Is there any chance that, as various groups and interests coalesce into conversation classes around June 12, they will transcend the experiential and the self-evident towards inferences that tie together the many paradoxes embodied in that date? This must be the popular expectation from memorials over an issue that is ever expanding in significance in Nigerian history, dividing at one point but uniting at the other, almost with equal force.
June 12 has certainly become the most important case study in the shifting significance that makes critical analysts to deny permanence or stability of meaning to any reality or deny reality outside of contingent interpretation of such. Who today, for example, is the hero or the villain? Is it IBB whose regime produced the June 12 crisis by annulling the election in the first case or Buhari whose own regime reified the late Chief MKO Abiola significance in a national holiday but has, by consensus, left many wondering about his attitude to inclusive governance?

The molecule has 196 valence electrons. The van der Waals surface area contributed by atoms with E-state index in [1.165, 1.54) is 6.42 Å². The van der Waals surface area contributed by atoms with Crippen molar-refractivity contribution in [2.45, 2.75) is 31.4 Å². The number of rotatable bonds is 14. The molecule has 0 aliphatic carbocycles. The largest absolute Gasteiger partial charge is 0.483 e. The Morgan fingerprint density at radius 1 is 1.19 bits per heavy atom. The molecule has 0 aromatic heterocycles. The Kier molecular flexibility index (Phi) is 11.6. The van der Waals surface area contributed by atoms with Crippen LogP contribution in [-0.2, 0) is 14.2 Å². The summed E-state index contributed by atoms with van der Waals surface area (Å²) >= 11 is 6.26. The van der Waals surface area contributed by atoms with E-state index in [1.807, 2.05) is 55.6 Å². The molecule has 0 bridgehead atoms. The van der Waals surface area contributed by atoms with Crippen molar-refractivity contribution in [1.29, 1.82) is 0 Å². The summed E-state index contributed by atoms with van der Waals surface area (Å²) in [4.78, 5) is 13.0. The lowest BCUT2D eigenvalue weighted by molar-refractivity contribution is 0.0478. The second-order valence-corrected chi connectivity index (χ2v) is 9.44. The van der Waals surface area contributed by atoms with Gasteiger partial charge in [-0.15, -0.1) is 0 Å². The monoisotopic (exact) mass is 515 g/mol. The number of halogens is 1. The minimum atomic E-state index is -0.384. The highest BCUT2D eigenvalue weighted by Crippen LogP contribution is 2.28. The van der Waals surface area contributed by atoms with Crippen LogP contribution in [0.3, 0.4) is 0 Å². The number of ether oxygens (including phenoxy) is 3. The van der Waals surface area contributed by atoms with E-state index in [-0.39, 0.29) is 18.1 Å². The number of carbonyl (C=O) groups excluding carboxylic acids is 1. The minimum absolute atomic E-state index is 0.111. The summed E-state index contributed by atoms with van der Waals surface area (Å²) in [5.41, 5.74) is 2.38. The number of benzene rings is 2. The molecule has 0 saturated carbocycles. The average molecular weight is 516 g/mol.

Is there now a national attitude that takes June 12 as a matter of “what we make of it?” If not, is it being constructed and along which lines?
There is the gist that the problem in Nigeria is not always bad governance as bad as they come but that the response to that is always so ideologically and organizationally scattered to be located on any serious prism as far as the project of national remaking is concerned. Is that about being overcome?
In June 12 lies inestimable potentials. Should one of that be the emergence of a core of clear-eyed, much more ambitious transformative cabal, all the unproductive bickering today will give way to a coherent multi-national state set to take the seat the world has since reserved for it but which it has not been able to take because of instability at home. Perhaps, this is too optimistic but what is left in the absence of optimism?